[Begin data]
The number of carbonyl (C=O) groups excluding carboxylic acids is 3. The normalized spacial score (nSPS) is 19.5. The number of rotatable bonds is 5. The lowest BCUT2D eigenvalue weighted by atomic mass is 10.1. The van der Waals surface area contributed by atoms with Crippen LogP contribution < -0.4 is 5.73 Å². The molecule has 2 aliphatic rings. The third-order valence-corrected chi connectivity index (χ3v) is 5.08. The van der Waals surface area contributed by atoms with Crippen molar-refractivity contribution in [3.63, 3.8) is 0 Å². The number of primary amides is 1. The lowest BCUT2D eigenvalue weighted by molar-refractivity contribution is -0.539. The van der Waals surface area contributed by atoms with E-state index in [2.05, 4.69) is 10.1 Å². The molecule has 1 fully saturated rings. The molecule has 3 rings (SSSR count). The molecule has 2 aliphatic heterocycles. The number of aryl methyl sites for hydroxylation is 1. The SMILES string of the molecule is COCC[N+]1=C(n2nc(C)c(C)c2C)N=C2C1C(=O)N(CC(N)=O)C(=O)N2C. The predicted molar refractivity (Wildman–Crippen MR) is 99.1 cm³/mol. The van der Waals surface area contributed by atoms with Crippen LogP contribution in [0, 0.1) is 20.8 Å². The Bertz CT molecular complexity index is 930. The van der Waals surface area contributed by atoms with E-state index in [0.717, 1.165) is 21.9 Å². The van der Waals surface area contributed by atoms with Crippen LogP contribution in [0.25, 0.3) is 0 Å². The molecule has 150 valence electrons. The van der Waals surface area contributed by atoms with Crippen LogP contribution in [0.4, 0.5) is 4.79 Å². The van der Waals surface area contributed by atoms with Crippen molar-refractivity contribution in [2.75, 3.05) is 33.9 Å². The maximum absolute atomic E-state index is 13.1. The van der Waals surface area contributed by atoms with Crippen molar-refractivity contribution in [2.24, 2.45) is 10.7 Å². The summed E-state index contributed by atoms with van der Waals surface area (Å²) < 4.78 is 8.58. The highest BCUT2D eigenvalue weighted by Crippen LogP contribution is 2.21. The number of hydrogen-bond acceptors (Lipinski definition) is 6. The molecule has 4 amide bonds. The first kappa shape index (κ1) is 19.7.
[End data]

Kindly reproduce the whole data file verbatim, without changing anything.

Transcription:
The number of carbonyl (C=O) groups excluding carboxylic acids is 3. The normalized spacial score (nSPS) is 19.5. The number of rotatable bonds is 5. The lowest BCUT2D eigenvalue weighted by atomic mass is 10.1. The van der Waals surface area contributed by atoms with Crippen LogP contribution < -0.4 is 5.73 Å². The molecule has 2 aliphatic rings. The third-order valence-corrected chi connectivity index (χ3v) is 5.08. The van der Waals surface area contributed by atoms with Crippen molar-refractivity contribution in [3.63, 3.8) is 0 Å². The number of primary amides is 1. The lowest BCUT2D eigenvalue weighted by molar-refractivity contribution is -0.539. The van der Waals surface area contributed by atoms with E-state index in [2.05, 4.69) is 10.1 Å². The molecule has 1 fully saturated rings. The molecule has 3 rings (SSSR count). The molecule has 2 aliphatic heterocycles. The number of aryl methyl sites for hydroxylation is 1. The SMILES string of the molecule is COCC[N+]1=C(n2nc(C)c(C)c2C)N=C2C1C(=O)N(CC(N)=O)C(=O)N2C. The predicted molar refractivity (Wildman–Crippen MR) is 99.1 cm³/mol. The van der Waals surface area contributed by atoms with Crippen LogP contribution in [0, 0.1) is 20.8 Å². The Bertz CT molecular complexity index is 930. The van der Waals surface area contributed by atoms with E-state index in [0.717, 1.165) is 21.9 Å². The van der Waals surface area contributed by atoms with Crippen LogP contribution in [0.25, 0.3) is 0 Å². The molecule has 150 valence electrons. The van der Waals surface area contributed by atoms with Crippen LogP contribution in [0.4, 0.5) is 4.79 Å². The van der Waals surface area contributed by atoms with Crippen molar-refractivity contribution in [2.75, 3.05) is 33.9 Å². The maximum absolute atomic E-state index is 13.1. The van der Waals surface area contributed by atoms with Crippen molar-refractivity contribution in [2.24, 2.45) is 10.7 Å². The summed E-state index contributed by atoms with van der Waals surface area (Å²) < 4.78 is 8.58. The highest BCUT2D eigenvalue weighted by Crippen LogP contribution is 2.21. The number of hydrogen-bond acceptors (Lipinski definition) is 6. The molecule has 4 amide bonds. The first kappa shape index (κ1) is 19.7.